And we all know how it ended…
On 24 May, Bismarck and Prinz Eugen tangled with battlecruiser Hood and new battleship Prince of Wales in the Denmark Straight between Greenland and Iceland. Hood blew up; Prince of Wales was badly battered; Bismarck was slightly damaged. The bizarre decision to separate Prinz Eugen meant continuing the raid would be hazardous. With two RN light cruisers nipping at her heels, Bismarck made for France. On 26 May, British carrier aircraft damaged Bismarck’s rudder. On 27 May, battleships King George V and Rodney caught up to Bismarck. After a gun dual where Bismarck was hit over 400 times by shellfire and at least two torpedoes, Bismarck sank.
Churchill and his admirals were correct.
Regardless of how, she sank, and with her, the crippling of German surface naval ambitions. The St Nazaire raid in March 1942 damaged the only drydocks on the Atlantic coast that could handle either Tirpitz or the other two large ships in the German fleet. This was a boon for the RN, which could concentrate their surface units on the Mediterranean or the Pacific, where they knew the next war had started the previous December. Already strapped for manpower, sinking Bismarck was worth the large expenditure of RN resources.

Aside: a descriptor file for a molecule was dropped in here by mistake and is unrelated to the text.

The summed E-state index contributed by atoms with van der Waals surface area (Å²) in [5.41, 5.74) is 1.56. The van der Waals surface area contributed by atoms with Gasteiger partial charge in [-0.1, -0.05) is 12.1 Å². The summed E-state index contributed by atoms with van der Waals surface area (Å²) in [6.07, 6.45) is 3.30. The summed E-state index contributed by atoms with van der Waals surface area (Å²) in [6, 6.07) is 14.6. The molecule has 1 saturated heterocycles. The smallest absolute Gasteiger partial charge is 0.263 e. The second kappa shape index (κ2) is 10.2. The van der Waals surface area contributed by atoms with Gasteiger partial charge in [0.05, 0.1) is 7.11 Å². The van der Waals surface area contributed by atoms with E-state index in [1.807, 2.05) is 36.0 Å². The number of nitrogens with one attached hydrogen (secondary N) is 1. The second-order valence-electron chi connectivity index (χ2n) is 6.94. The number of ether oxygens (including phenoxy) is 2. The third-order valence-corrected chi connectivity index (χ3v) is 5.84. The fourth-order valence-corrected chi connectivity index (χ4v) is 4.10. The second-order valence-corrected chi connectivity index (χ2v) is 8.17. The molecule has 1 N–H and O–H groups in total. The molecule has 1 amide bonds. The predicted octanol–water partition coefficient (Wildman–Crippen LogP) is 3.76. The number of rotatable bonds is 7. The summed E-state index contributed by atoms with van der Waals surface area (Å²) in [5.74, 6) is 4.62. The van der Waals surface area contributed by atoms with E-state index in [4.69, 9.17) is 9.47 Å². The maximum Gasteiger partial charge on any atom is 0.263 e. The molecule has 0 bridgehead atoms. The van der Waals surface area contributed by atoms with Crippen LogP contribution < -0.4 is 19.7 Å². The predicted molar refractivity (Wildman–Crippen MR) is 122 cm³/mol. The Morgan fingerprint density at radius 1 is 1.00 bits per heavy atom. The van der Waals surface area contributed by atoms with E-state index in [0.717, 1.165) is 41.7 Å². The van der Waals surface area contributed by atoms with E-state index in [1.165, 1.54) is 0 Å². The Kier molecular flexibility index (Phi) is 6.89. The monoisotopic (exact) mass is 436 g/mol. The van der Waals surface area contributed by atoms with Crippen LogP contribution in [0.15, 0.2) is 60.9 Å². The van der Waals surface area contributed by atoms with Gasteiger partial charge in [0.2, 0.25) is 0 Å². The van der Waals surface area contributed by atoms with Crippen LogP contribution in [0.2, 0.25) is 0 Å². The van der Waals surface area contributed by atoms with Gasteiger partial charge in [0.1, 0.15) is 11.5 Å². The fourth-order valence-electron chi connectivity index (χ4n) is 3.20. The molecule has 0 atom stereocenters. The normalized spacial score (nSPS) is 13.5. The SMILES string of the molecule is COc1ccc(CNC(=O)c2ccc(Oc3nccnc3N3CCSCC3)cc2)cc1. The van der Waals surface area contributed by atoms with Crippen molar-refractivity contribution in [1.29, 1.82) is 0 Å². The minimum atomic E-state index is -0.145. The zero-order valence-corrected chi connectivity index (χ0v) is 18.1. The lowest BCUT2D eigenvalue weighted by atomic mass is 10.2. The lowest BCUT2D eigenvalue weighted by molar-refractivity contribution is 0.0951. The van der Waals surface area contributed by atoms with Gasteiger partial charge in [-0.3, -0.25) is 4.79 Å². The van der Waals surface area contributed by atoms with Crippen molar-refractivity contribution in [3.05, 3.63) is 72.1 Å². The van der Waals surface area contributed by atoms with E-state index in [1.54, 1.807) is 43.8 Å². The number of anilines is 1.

This is one method historians use to analyze the past: indirect consequences and motives of actions and events. The 1960 film and the spate of books in the early ‘60s were accurate enough. However, they were primarily concerned with the actual battles and the intrigue surrounding them. While Bismarck was a serious threat to the convoys, the motives for both the Germans and the British in the spring of ‘41 were more complex that the popular histories show. But nowhere was she as powerful or fast as the Johnny Horton song.
Science History: Telling Or Quaint?
Independence Day Vilifications
On 24 June:
1509: Henry VIII is crowned in Westminster Abbey, London, England. He had been king since his father, Henry VII, died that April. He had married Catherine of Aragon on 11 June—his brother’s widow—and two days after his coronation, arrested two of his father’s unpopular ministers, later beheaded. The quick arrest and beheading of his father's unpopular ministers cemented Harry's reputation for decisiveness and quick action.
1964: Picturephone service began between New York, Washington, DC, and Chicago. For those who may dimly remember seeing these demonstrated, especially on “The Jetsons,” the system was an expensive marvel, but not a commercial success.
And today is NATIONAL PRALINES DAY. Those of you who can still eat pecans in any form, indulge. Those who cannot, just remember that in the 1860s, the price per pound of pecans was twice that of cotton in Europe. The pecan was first domesticated in the American South, and Europe was quite mad for them, especially their oil with its high flashpoint.